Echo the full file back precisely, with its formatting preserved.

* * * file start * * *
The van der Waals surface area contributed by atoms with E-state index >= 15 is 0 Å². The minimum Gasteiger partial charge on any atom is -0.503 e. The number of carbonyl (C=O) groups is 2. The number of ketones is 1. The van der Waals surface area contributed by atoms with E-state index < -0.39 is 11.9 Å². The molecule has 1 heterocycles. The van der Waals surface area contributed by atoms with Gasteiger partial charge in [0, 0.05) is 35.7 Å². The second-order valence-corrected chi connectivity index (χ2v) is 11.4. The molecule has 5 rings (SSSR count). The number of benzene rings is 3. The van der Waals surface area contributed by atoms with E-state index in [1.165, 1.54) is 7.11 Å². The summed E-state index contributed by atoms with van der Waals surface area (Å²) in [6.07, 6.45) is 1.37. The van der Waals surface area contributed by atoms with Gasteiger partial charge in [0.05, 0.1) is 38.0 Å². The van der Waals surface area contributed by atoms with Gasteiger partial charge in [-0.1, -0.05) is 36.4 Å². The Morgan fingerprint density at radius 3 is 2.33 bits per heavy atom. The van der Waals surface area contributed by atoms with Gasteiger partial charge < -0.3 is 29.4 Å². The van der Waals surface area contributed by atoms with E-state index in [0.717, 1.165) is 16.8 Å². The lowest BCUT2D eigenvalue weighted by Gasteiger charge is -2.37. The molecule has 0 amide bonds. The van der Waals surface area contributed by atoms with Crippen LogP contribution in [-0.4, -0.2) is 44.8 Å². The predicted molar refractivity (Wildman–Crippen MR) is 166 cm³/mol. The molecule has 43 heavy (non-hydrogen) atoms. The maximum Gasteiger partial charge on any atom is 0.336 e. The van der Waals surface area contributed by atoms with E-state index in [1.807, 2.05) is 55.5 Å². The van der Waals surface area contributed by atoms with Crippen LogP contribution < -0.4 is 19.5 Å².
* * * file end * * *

The van der Waals surface area contributed by atoms with E-state index >= 15 is 0 Å². The minimum Gasteiger partial charge on any atom is -0.503 e. The number of carbonyl (C=O) groups is 2. The number of ketones is 1. The van der Waals surface area contributed by atoms with E-state index < -0.39 is 11.9 Å². The molecule has 1 heterocycles. The van der Waals surface area contributed by atoms with Gasteiger partial charge in [0, 0.05) is 35.7 Å². The second-order valence-corrected chi connectivity index (χ2v) is 11.4. The molecule has 5 rings (SSSR count). The number of benzene rings is 3. The van der Waals surface area contributed by atoms with E-state index in [1.165, 1.54) is 7.11 Å². The summed E-state index contributed by atoms with van der Waals surface area (Å²) in [6.07, 6.45) is 1.37. The van der Waals surface area contributed by atoms with Gasteiger partial charge in [0.05, 0.1) is 38.0 Å². The van der Waals surface area contributed by atoms with Gasteiger partial charge in [-0.1, -0.05) is 36.4 Å². The Morgan fingerprint density at radius 3 is 2.33 bits per heavy atom. The van der Waals surface area contributed by atoms with Gasteiger partial charge < -0.3 is 29.4 Å². The van der Waals surface area contributed by atoms with E-state index in [0.717, 1.165) is 16.8 Å². The lowest BCUT2D eigenvalue weighted by Gasteiger charge is -2.37. The molecule has 0 amide bonds. The van der Waals surface area contributed by atoms with Crippen LogP contribution in [-0.4, -0.2) is 44.8 Å². The predicted molar refractivity (Wildman–Crippen MR) is 166 cm³/mol. The molecule has 43 heavy (non-hydrogen) atoms. The maximum Gasteiger partial charge on any atom is 0.336 e. The van der Waals surface area contributed by atoms with E-state index in [1.807, 2.05) is 55.5 Å². The van der Waals surface area contributed by atoms with Crippen LogP contribution < -0.4 is 19.5 Å².